Opening Friday, Mar. 1

Florian Henckel von Donnersmarck’s third feature, Never Look Away, is a history film for the post-truth era. Very loosely based on the biography of German painter Gerhard Richter, the film weaves fiction and fact, mythos and history, into a somewhat glib cultural history of the traumas of the Second World War, which shaped late-twentieth-century art. The film follows the life of painter Kurt Barnert, from the bombing of his hometown, Dresden, to his start as a successful socialist realist painter in East Germany, and finally to the astronomical rise of his star after he defected to the West.

Over the course of an uneven three hours and eighteen minutes, the film wends in and out of many genres, but one of its major modes is the crime thriller. Much of the plot revolves around the oppressive power that Nazi war criminal and gynecologist Carl Seeband (Sebastian Koch) wields over Kurt’s psyche long after the war has ended. In these sections, the mix of atrocity and sentimentality, which borders on exploitation, still manages to transmit some genuine pathos. The melodramatic script is considerably tempered by Schilling’s canny ability to express deep suffering through an otherwise quiet, modest countenance.

But Never Look Away really lapses into bathos in the final act, in which Kurt arrives at the Dusseldorf Art Academy determined to prove himself as more than just a realist painter. In this section, the director’s soapy sensibility seeks to tie the intellectual history of post-war conceptual art into a tidy little package with Kurt’s trauma. In the grand narrative that Never Look Away crafts from fiction loosely cut with fact, art is a salve uniquely capable of healing our wounds.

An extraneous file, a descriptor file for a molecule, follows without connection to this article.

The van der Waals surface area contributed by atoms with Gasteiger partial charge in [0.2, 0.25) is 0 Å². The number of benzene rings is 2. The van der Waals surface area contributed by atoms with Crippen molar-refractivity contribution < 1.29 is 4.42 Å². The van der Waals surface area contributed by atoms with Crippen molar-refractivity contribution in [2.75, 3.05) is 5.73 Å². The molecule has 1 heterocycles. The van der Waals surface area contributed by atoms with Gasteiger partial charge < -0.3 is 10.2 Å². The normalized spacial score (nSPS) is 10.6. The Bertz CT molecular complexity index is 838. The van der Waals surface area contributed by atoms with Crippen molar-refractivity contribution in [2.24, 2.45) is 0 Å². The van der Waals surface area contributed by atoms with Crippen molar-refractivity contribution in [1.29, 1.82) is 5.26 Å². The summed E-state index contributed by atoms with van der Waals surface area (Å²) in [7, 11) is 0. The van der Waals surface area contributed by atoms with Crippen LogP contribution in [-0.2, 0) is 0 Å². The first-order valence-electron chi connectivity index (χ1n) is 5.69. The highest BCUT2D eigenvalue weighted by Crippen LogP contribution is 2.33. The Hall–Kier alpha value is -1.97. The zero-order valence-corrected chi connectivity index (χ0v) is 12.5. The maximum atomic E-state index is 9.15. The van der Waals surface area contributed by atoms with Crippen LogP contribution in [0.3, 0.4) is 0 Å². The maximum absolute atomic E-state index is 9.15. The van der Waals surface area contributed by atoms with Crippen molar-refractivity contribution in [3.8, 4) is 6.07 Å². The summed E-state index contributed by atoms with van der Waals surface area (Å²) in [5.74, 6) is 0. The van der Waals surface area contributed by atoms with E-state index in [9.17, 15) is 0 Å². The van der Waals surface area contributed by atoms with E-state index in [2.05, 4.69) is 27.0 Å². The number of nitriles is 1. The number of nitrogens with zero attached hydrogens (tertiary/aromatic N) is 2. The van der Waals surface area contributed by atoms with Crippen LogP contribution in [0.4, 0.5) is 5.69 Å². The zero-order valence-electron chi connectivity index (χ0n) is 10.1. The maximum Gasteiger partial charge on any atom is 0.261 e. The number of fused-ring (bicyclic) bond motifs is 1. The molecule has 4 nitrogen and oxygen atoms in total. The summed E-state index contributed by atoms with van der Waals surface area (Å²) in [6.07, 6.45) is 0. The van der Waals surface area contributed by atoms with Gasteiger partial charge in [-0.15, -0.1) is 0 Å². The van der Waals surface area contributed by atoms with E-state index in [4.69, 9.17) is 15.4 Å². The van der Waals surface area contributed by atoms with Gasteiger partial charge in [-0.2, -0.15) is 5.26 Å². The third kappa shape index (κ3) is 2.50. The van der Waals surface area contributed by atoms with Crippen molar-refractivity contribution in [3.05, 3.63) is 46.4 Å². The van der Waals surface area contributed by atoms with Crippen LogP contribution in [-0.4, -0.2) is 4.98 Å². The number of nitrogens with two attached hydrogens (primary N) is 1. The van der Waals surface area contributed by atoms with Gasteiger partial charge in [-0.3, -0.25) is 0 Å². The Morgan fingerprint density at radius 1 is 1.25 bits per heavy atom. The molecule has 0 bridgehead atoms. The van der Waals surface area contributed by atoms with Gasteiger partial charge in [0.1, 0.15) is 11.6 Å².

For example, at the academy, Kurt is placed under the tutelage of a larger-than-life conceptual artist based on Joseph Beuys (Oliver Masucci). The film uncritically takes up a disproven story that Beuys himself perpetuated through his life—that, as a Luftwaffe pilot, he crashed his plane and was saved by Tartar tribesmen who wrapped his burns in felt and fat. The film parrots this apocryphal myth as a humanist parable of how the people Beuys was sent to kill saved the artist’s life. But a more interesting approach would acknowledge the fine line between heroic self-making and the ways that myth creates emotional distance from the heaviness of history.

Henckel von Donnersmarck’s disregard for truth in favor of sensationalism makes heroes of the usual suspects and casts villains as caricatures of absolute evil. Never Look Away has moments of great beauty, mainly residing in limpid cinematography by Caleb Deschanel, but these are diluted by a redemptive morality that rings slightly phony. Still, with Richter himself having disavowed the film, it does raise interesting questions about movies’ obligations to history.